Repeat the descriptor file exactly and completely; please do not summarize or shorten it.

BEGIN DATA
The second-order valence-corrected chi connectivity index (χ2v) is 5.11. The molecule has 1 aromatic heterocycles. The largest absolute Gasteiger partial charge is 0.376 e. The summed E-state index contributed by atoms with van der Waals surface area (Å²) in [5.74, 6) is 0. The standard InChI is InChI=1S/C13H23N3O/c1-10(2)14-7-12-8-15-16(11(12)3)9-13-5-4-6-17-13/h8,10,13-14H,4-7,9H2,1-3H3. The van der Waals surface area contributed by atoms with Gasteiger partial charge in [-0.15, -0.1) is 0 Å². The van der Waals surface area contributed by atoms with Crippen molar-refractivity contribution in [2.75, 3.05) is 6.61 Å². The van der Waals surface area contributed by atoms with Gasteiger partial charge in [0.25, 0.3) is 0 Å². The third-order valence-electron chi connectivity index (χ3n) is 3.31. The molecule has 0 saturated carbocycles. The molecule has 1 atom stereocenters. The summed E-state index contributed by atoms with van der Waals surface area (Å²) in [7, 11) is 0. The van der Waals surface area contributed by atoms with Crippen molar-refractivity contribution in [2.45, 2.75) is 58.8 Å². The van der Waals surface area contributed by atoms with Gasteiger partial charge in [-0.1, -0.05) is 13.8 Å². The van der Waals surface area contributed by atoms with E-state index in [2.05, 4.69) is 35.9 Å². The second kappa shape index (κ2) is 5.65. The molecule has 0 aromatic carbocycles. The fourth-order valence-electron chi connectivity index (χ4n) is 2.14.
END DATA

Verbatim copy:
The second-order valence-corrected chi connectivity index (χ2v) is 5.11. The molecule has 1 aromatic heterocycles. The largest absolute Gasteiger partial charge is 0.376 e. The summed E-state index contributed by atoms with van der Waals surface area (Å²) in [5.74, 6) is 0. The standard InChI is InChI=1S/C13H23N3O/c1-10(2)14-7-12-8-15-16(11(12)3)9-13-5-4-6-17-13/h8,10,13-14H,4-7,9H2,1-3H3. The van der Waals surface area contributed by atoms with Gasteiger partial charge in [-0.15, -0.1) is 0 Å². The van der Waals surface area contributed by atoms with Crippen molar-refractivity contribution in [2.75, 3.05) is 6.61 Å². The van der Waals surface area contributed by atoms with Gasteiger partial charge in [0.25, 0.3) is 0 Å². The third-order valence-electron chi connectivity index (χ3n) is 3.31. The molecule has 0 saturated carbocycles. The molecule has 1 atom stereocenters. The summed E-state index contributed by atoms with van der Waals surface area (Å²) in [7, 11) is 0. The van der Waals surface area contributed by atoms with Crippen molar-refractivity contribution in [2.45, 2.75) is 58.8 Å². The van der Waals surface area contributed by atoms with Gasteiger partial charge in [-0.1, -0.05) is 13.8 Å². The van der Waals surface area contributed by atoms with E-state index in [2.05, 4.69) is 35.9 Å². The second kappa shape index (κ2) is 5.65. The molecule has 0 aromatic carbocycles. The fourth-order valence-electron chi connectivity index (χ4n) is 2.14.